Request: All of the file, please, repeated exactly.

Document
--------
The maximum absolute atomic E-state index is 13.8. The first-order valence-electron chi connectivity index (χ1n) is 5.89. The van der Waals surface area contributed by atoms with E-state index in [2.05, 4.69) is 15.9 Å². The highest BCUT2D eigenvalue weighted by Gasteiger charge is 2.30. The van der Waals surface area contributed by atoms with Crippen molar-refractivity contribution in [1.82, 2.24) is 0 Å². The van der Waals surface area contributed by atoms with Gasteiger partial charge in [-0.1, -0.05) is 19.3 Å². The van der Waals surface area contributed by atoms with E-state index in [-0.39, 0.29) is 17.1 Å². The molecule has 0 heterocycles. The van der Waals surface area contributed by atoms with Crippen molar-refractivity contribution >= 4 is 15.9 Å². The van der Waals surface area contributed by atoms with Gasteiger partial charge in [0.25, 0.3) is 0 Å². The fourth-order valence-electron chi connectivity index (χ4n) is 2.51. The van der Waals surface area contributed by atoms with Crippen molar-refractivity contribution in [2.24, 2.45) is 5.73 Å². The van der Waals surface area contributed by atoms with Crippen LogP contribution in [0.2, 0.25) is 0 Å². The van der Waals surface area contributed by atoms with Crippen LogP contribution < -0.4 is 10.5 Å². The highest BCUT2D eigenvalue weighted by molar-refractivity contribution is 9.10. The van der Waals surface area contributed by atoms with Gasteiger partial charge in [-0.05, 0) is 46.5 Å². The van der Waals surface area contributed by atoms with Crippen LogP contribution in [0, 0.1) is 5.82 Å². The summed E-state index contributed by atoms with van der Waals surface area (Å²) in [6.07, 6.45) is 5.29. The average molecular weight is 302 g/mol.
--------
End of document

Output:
The maximum absolute atomic E-state index is 13.8. The first-order valence-electron chi connectivity index (χ1n) is 5.89. The van der Waals surface area contributed by atoms with E-state index in [2.05, 4.69) is 15.9 Å². The highest BCUT2D eigenvalue weighted by Gasteiger charge is 2.30. The van der Waals surface area contributed by atoms with Crippen molar-refractivity contribution in [1.82, 2.24) is 0 Å². The van der Waals surface area contributed by atoms with Gasteiger partial charge in [-0.1, -0.05) is 19.3 Å². The van der Waals surface area contributed by atoms with E-state index in [-0.39, 0.29) is 17.1 Å². The molecule has 0 heterocycles. The van der Waals surface area contributed by atoms with Crippen molar-refractivity contribution >= 4 is 15.9 Å². The van der Waals surface area contributed by atoms with Gasteiger partial charge in [0.25, 0.3) is 0 Å². The fourth-order valence-electron chi connectivity index (χ4n) is 2.51. The van der Waals surface area contributed by atoms with Crippen molar-refractivity contribution in [2.24, 2.45) is 5.73 Å². The van der Waals surface area contributed by atoms with Crippen LogP contribution in [0.2, 0.25) is 0 Å². The van der Waals surface area contributed by atoms with Crippen LogP contribution < -0.4 is 10.5 Å². The highest BCUT2D eigenvalue weighted by molar-refractivity contribution is 9.10. The van der Waals surface area contributed by atoms with Gasteiger partial charge in [-0.05, 0) is 46.5 Å². The van der Waals surface area contributed by atoms with Crippen LogP contribution in [0, 0.1) is 5.82 Å². The summed E-state index contributed by atoms with van der Waals surface area (Å²) in [6.07, 6.45) is 5.29. The average molecular weight is 302 g/mol.